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What 'Hannah Montana' Taught Miley Cyrus About Beauty Standards Will Break Your Heart

Unless you've been living under a rock for the past decade, you're well-aware that we were first introduced to Miley Cyrus via The Disney Channel's hit show "Hannah Montana." Since its premiere in 2006, Billy Ray's little girl has completely evolved into one of the biggest pop stars in the world, a vocal humanitarian, and our 2015 VMA host. In her interview with Marie Claire, she talks about her experience on the show through older, wiser eyes, and her perspective on that time in her life might surprise you.

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"From the time I was 11, it was, 'You're a pop star! That means you have to be blonde, and you have to have long hair, and you have to put on some glittery tight thing.'" Miley told Marie Claire. "Meanwhile, I'm this fragile little girl playing a 16-year-old in a wig and a ton of makeup. It was like 'Toddlers & Tiaras.' I had f--king flippers."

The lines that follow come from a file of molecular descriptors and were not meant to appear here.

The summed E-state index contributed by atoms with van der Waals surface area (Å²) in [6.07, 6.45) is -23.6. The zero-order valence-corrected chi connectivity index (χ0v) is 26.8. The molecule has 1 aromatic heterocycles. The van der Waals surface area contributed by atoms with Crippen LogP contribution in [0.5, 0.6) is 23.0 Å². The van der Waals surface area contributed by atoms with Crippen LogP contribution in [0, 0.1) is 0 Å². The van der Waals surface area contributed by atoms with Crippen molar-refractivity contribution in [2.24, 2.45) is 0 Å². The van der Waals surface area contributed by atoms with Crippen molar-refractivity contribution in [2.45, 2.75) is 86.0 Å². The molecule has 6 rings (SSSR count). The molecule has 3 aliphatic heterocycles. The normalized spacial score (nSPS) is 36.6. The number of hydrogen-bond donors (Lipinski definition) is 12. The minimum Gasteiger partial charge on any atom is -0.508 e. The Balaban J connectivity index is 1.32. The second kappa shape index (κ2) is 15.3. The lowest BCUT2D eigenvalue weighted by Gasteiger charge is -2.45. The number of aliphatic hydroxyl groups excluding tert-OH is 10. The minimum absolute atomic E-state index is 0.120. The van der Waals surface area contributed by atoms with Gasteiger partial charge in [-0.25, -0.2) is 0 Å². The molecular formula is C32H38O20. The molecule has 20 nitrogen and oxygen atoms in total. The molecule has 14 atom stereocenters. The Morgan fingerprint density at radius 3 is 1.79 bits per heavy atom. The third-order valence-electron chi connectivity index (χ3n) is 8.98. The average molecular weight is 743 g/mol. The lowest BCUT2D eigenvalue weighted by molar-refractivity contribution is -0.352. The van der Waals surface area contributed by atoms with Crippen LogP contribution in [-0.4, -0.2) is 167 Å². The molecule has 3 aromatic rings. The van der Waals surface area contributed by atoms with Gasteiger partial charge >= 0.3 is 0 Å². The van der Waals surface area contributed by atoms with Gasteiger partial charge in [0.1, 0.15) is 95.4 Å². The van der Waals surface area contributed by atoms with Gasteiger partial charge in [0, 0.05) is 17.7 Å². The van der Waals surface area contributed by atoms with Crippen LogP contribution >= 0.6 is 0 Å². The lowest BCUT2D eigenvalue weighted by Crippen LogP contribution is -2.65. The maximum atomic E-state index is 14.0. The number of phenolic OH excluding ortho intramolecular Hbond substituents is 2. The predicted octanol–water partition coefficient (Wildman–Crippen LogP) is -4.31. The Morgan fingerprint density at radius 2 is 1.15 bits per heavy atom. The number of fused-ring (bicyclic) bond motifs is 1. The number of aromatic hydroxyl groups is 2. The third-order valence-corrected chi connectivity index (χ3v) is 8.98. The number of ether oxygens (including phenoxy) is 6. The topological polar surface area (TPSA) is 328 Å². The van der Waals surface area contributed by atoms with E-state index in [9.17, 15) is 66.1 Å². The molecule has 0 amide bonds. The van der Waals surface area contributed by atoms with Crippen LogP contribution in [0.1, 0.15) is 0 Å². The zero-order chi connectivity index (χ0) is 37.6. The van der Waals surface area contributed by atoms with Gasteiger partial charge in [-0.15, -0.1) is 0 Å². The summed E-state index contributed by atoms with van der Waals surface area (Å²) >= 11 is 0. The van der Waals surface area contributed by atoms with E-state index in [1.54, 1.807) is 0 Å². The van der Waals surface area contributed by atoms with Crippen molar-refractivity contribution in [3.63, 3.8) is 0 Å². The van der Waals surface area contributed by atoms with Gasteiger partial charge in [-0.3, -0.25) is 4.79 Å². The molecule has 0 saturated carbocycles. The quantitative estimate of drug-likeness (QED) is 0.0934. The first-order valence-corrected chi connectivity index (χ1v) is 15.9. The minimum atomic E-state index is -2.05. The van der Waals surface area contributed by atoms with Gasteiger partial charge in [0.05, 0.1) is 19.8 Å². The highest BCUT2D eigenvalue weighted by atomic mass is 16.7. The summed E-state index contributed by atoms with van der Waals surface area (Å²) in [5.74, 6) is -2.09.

Miley alludes that this sort of framing impressed upon her—though perhaps, indirectly—this idea that a pop star has to be and look a certain way, and sadly, it may have also led to serious body-images issues. "I was told for so long what a girl is supposed to be from being on that show," she reveals. "I was made to look like someone that I wasn't, which probably caused some body dysmorphia because I had been made pretty every day for so long, and then when I wasn't on that show, it was like, 'Who the f--k am I?'"

Reading those words in the context of the strong, beautiful, and powerful woman Miley continues to grow into every day is shocking, for sure. Fortunately for the rest of us, instead of breaking her down, Miley has built herself up out of those experiences and is using her fame for good, counting among her many causes a crusade against the fallacy of perfection. "When you look at retouched, perfect photos, you feel like s--t," she adds. "They lighten black girls' skin. They smooth out wrinkles. Even when I get stuck on Instagram wondering, 'Why don't I look like that?' It's a total bummer. It's crazy what people have decided we're all supposed to be."

You can read the rest of the moving interview on